Fr. Romeo Ballan


Today’s feast is an open provocation on the reality of God and on our perception of Him. A persistent question harbours in the hearts of all believers of all religions: What is God like within Himself? How does he live? What does he do? How much does He care about man? Why do people take an interest in Him? ... And so forth. The answers are often convergent and at times divergent, according to the ability of the human mind and everyone’s personal experience. The mystery of God is an objective reality that speaks by itself, and which the human heart cannot evade, in spite of some forms of atheism. The divine mystery acquires for us new light and amazing value when Jesus – God himself in human flesh – comes to reveal to us the true and complete identity of our God, who is full communion of Three Persons.
Catechisms tend to declare, simplistically, that “God is One alone in three Persons”. This says it all, but the all still has to be understood, taken in, welcomed with love and adored in contemplation. The subject has central importance in the area of mission, too. Then again, there is a facile inclination to declare that all peoples – even non-Christian – know that God exists, so that even pagans believe in God. This shared truth – albeit with differences and reservations – is the basis that makes dialogue between religions possible, particularly between Christians and peoples of other beliefs. On the basis of a God who is one and common to everyone, it is possible to put together an understanding among nations, with a view to joint action for peace, in defence of human rights, so as to carry out development projects… But this is only part of the evangelising action of the Church. Indeed, the Church offers the world a message with a new content and objectives with a much wider range.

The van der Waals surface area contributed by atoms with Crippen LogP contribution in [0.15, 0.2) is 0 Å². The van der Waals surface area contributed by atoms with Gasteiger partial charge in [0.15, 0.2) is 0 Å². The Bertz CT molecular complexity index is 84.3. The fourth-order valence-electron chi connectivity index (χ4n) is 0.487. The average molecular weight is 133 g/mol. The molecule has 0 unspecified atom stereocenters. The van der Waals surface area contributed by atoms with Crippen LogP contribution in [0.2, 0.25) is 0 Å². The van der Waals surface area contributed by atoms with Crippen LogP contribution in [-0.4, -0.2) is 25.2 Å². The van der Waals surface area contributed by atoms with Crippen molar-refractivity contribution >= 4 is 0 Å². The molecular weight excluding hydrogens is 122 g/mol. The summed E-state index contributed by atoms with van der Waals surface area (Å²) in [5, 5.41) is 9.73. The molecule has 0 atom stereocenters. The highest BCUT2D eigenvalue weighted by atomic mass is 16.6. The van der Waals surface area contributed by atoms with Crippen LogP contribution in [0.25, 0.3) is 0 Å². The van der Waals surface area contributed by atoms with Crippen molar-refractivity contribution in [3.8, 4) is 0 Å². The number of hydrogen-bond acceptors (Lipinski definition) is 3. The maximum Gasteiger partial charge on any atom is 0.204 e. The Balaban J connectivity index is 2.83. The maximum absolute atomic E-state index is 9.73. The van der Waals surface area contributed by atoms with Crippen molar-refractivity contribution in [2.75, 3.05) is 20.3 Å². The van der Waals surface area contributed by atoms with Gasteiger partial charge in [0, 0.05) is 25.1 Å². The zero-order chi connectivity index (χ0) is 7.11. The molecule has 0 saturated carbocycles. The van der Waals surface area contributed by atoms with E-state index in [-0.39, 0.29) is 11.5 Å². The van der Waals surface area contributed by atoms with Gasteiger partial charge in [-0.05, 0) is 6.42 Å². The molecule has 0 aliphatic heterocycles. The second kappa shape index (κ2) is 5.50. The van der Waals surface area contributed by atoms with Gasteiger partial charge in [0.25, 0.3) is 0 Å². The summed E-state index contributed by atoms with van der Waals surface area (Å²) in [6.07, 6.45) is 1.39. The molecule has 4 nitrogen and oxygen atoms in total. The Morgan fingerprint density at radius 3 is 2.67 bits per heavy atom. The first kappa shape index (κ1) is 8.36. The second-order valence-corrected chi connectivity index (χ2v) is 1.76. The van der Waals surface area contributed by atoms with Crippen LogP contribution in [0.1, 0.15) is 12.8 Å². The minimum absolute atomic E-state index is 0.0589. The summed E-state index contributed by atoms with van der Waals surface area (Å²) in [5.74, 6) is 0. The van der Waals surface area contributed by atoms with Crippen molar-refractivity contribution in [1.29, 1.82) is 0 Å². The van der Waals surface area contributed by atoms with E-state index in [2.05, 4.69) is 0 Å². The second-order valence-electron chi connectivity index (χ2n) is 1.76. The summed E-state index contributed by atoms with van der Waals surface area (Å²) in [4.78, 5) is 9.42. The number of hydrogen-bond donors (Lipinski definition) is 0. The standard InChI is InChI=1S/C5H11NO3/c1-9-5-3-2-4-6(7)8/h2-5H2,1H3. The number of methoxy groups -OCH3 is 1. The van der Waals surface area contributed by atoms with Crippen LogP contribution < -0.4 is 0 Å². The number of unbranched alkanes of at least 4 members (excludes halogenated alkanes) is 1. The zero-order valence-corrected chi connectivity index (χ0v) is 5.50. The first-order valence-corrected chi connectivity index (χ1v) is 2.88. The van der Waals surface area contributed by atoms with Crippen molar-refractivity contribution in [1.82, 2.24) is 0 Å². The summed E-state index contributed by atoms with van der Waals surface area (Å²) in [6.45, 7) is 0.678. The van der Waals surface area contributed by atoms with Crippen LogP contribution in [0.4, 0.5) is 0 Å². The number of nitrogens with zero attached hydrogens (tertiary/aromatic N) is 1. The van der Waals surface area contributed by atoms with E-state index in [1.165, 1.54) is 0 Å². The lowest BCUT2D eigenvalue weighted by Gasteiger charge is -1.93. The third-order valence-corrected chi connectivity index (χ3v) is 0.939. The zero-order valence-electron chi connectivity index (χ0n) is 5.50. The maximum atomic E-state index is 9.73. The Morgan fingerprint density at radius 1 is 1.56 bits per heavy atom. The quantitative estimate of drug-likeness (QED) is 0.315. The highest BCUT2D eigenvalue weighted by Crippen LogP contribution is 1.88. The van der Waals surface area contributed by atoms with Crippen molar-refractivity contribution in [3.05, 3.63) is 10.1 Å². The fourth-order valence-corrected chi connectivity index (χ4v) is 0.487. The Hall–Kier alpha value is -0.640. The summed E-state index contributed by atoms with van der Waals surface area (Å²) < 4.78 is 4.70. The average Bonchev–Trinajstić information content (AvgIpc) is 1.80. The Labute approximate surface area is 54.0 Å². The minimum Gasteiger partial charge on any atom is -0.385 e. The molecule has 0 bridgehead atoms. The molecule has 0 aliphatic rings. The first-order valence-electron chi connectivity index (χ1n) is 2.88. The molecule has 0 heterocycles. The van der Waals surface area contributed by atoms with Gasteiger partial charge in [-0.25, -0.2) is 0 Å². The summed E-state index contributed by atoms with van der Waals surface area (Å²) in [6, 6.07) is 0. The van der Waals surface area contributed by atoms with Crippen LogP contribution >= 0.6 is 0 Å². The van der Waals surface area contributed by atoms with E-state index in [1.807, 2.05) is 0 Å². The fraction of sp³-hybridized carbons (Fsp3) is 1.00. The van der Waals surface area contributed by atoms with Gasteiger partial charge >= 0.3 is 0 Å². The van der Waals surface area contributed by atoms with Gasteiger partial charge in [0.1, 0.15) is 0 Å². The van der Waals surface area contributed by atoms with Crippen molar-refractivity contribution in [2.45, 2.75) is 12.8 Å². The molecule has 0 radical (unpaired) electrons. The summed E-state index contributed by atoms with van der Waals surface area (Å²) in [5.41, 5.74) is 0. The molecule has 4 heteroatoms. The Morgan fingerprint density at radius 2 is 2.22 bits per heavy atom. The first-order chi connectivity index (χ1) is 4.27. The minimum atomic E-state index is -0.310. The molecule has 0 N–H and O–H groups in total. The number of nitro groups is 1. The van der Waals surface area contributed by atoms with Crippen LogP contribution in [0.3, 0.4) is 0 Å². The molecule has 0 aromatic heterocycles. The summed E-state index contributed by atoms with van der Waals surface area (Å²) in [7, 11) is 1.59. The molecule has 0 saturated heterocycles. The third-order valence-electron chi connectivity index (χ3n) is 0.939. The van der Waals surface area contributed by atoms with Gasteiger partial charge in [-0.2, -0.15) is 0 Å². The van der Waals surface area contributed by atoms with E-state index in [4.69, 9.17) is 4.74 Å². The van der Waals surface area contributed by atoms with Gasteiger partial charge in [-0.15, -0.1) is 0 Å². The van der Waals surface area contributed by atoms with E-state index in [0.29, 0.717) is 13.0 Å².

For a Christian it is not enough to base oneself on a single God, and even less for a missionary, aware of the extraordinary revelation received through Jesus Christ; a revelation that embraces the whole mystery of a God who is Unity and Trinity. The God of Christians is unique, but not solitary. The Gospel that a missionary takes to the world, besides strengthening and perfecting the understanding of monotheism, opens the way to the immense and surprising mystery of God who is a communion of Persons. The feast of the Trinity is a feast of communion: the communion of God within us, the communion between God and us; the communion we are called to live, announce and establish every day and in every corner of the earth!
The three readings of this feast speak in turn of the three Persons of the Holy Trinity: the Father, the Son and the Spirit. The Father is introduced in the role of creator of the universe (I Reading): from the context God does not appear to be unique, but as one who shares with Someone else (the mysterious Wisdom) his creation project. Everything is created with love; everything is beautiful and good; God reveals himself as a lover, jealous of his creation (v. 30-31). Blessed is the man who is able to recognise the beauty of God’s work (responsorial psalm). We find here also the theological and anthropological foundations of ecology and bioethics. The Son (II Reading) came to restore peace with God (v. 1), and the Holy Spirit floods our heart with God’s love (v. 5). The Christian God is always near to every person, inside everyone and works in their favour. (*)